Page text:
Rhea Silvia

Symbolic representation of the Rhea Silvia myth on a sarcophagus in the Palazzo Mattei. Most of the elements of the story can be found in the scene. The central figure, Mars, strides over Rhea Silvia being put to sleep by Somnus pouring the juice of sleep on her from a horn. The wolf, the personification of the river, the temple of Vesta, are all present.

Rhea Silvia /ˈrə ˈsɪlviə/ (also written as Rea Silvia), and also known as Ilia /ˈɪliə/, was the mythical mother of the twins Romulus and Remus, who founded the city of Rome. Her story is told in the first book of Ab Urbe Condita of Livy and in fragments from Ennius, Annales[1] and Fabius Pictor.[2]

The legend

Rhea Silvia, torso from the amphitheatre at Cartagena in Spain that was rediscovered in 1988.

According to Livy's account of the legend she was the daughter of Numitor, king of Alba Longa, and descended from Aeneas. Numitor's younger brother Amulius seized the throne and killed Numitor's son, then forced Rhea Silvia to become a Vestal Virgin, a priestess of the goddess Vesta. As Vestal Virgins were sworn to celibacy for a period of thirty years, this would ensure the line of Numitor had no heirs.

However, Rhea Silvia conceived and gave birth to the twins Romulus and Remus. She claimed that the god Mars was the father of the children. Livy says that she was raped by an unknown man, but "declared Mars to be the father of her illegitimate offspring, either because she really imagined it to be the case, or because it was less discreditable to have committed such an offence with a god."[3]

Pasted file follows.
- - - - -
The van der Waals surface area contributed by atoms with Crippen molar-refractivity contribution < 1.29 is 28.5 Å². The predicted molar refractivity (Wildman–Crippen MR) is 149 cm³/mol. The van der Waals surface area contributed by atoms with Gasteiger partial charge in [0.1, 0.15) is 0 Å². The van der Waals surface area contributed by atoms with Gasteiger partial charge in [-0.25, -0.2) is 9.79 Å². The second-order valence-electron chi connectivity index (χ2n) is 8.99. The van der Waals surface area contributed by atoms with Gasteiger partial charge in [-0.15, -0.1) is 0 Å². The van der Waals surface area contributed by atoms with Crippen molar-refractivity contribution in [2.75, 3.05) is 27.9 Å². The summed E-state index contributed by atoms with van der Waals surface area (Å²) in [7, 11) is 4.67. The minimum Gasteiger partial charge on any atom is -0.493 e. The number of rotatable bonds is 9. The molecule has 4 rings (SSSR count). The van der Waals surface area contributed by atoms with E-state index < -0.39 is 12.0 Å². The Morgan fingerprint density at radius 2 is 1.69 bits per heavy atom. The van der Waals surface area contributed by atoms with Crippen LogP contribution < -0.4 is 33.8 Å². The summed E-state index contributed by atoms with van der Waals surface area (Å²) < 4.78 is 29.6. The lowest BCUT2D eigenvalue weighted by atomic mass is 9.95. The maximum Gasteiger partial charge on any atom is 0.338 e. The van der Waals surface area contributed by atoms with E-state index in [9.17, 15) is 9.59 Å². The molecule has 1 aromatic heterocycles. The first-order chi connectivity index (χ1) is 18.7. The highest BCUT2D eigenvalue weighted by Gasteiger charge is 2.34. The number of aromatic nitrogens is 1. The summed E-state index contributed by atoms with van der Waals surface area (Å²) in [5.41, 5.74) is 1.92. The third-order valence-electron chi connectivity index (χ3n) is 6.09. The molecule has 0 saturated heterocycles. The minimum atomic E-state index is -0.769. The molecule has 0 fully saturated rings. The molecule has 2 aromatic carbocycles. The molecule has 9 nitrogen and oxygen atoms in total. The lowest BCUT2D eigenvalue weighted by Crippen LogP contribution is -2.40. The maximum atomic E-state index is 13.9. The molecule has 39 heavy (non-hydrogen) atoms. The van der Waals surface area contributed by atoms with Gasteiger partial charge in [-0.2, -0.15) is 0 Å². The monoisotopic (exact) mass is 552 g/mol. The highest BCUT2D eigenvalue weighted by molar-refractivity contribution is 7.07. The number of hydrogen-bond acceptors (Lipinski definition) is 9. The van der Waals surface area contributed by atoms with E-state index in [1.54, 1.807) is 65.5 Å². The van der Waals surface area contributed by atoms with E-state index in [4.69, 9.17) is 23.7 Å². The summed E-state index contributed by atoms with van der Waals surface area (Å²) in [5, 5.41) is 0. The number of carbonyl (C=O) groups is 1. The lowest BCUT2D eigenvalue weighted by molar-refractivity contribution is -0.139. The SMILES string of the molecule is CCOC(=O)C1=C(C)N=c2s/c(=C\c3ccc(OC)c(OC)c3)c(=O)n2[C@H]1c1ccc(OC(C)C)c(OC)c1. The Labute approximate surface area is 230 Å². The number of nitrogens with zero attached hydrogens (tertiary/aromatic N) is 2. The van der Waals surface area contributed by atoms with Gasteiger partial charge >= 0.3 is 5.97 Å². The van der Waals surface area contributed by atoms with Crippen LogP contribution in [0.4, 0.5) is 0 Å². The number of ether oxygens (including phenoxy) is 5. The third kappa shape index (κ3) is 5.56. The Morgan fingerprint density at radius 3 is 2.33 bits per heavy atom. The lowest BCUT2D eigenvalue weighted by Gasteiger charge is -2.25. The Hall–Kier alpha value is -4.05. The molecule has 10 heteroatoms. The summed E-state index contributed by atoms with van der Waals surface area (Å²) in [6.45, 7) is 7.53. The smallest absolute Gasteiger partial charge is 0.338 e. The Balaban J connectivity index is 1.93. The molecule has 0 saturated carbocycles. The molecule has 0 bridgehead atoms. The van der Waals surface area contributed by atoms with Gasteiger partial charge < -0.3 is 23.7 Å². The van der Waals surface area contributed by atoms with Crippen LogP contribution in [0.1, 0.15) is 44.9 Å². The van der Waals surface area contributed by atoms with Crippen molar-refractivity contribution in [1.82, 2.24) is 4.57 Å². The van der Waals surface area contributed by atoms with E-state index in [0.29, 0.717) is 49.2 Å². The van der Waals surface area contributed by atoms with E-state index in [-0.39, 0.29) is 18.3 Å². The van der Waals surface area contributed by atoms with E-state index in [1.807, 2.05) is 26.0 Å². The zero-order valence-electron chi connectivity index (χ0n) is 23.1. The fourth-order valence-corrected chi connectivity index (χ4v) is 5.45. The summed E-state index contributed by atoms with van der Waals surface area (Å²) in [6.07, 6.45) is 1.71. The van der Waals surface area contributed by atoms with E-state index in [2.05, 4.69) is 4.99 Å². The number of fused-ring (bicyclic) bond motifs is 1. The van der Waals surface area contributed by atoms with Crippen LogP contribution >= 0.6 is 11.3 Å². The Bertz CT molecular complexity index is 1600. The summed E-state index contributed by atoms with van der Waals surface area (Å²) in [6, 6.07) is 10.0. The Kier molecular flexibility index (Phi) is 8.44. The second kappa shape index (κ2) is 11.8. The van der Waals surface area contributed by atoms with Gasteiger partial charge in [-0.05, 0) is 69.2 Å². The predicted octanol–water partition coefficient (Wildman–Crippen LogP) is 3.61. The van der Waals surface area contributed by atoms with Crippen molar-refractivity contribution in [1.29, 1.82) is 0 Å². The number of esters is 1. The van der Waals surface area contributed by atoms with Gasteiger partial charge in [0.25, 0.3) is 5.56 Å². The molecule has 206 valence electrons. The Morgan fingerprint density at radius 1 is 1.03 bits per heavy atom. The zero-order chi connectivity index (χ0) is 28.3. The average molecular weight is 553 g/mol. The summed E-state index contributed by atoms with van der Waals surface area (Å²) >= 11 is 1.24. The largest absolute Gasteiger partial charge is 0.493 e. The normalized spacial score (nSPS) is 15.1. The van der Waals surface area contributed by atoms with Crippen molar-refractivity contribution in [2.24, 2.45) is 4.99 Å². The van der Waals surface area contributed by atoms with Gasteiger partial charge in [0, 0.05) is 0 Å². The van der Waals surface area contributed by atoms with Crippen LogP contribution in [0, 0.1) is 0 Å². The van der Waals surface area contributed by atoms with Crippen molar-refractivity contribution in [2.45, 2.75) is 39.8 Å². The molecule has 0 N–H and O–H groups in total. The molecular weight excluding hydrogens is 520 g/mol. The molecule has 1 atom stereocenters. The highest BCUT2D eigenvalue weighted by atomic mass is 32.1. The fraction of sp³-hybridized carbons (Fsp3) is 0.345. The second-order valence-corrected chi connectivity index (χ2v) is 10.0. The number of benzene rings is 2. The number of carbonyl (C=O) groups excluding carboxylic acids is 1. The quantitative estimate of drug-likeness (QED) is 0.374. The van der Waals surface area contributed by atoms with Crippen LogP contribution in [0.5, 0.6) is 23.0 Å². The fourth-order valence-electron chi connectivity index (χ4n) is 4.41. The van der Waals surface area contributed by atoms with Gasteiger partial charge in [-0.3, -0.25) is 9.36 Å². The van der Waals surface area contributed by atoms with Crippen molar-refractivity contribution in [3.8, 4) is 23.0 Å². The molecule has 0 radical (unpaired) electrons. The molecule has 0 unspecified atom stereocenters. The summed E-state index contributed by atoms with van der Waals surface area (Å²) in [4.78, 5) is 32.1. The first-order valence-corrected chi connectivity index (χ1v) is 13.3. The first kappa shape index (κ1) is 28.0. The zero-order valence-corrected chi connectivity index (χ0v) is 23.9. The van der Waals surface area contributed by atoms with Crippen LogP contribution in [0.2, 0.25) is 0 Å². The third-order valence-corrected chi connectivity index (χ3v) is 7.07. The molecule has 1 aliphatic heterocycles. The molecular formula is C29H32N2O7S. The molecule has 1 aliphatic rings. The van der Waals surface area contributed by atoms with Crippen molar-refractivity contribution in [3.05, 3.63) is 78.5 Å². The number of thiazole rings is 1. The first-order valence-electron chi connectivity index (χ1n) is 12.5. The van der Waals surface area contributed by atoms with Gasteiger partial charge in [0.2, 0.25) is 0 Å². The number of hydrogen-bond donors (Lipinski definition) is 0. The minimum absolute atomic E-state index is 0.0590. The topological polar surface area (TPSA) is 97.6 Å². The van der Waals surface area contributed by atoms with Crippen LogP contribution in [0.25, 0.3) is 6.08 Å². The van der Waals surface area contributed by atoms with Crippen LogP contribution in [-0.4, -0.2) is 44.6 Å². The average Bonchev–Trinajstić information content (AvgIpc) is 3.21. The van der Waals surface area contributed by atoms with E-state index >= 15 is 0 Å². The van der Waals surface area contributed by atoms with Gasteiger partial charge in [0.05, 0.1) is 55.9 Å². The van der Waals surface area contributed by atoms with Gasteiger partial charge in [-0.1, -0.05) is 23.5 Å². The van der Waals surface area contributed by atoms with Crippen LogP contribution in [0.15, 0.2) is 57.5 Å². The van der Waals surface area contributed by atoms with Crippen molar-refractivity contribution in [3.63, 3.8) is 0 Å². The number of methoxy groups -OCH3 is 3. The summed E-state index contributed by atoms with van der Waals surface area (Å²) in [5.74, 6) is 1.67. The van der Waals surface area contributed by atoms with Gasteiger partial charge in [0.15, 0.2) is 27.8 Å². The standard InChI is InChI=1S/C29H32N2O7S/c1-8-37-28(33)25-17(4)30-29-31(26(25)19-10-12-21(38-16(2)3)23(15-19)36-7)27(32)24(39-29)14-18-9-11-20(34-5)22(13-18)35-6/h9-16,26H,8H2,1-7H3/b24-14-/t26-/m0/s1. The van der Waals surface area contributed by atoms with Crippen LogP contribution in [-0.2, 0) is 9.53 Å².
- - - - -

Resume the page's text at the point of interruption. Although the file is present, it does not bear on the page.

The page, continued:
When Amulius learned of the birth he imprisoned Rhea Silvia and ordered a servant to kill the twins. But the servant showed mercy and set them adrift on the river Tiber, which, overflowing, left the infants in a pool by the bank. There a she-wolf (lupa), who had just lost her own cubs, suckled them.[4] Subsequently Faustulus rescued the boys, to be raised by his wife Larentia.[5] The god of the Tiber, Tiberinus, rescued Rhea Silvia and took her to be his bride.

Romulus and Remus went on to found Rome, overthrow Amulius, and reinstate Numitor as King of Alba Longa.

In Roman art and literature

Despite Livy's euhemerist and realist deflation of this myth, it is clear that the story of her seduction by Mars continued to be widely accepted. This is demonstrated by the recurring theme of Mars discovering Rhea Silvia in Roman arts: in bas-relief on the Casali Altar (Vatican Museums), in engraved couched glass on the Portland Vase (British Museum), or on a sarcophagus in the Palazzo Mattei. Mars' discovery of Rhea Silvia is a prototype of the "invention scene", or "discovery scene" familiar in Roman art; Greek examples are furnished by Dionysus and Ariadne or Selene and Endymion. The Portland Vase features a scene that has been interpreted as a depiction of the "invention", or coming-upon, of Rhea Sylvia by Mars.[6]

In a version presented by Ovid,[7] it is the river Anio who takes pity on her and invites her to rule in his realm.


The name Rhea Silvia suggests a minor deity, a demi-goddess of forests. Silva means woods or forest, and Rea may be related to res and regnum; Rea may also be related to Greek rheô, "flow," and thus relate to her association with the spirit of the river Tiber or Greek goddess Rhea. Carsten Niebuhr proposed that the name Rhea Silvia came from Rea, meaning guilty, and Silvia meaning of the forest and so assumed that Rhea Silvia was a generic name for the guilty woman of the forest, i.e. the woman who had been seduced there.

In literature

In popular culture

See also


  1. Ennius, Annales, I, fr. 19, as well as Cicero, Divinatio in Caecilium 1.30,
  2. In Fragmente der griechischen Historiker 809 f4a.
  3. Livy, Ab Urbe Condita, Book 1.
  4. The she-wolf is memorialised in the Medieval bronze Capitoline Wolf, a symbol of Rome.
  5. Some are of the opinion that Larentia was called Lupa among the shepherds from her being a common prostitute, and hence an opening was afforded for the marvellous story (Livy).
  6. Noted by D. E. L. Haynes, "The Portland Vase again" The Journal of Hellenic Studies 88 (1968:58-72) p. 67
  7. Ovid: Amores, book III, elegy IV: 'The Flooded River'.

External links

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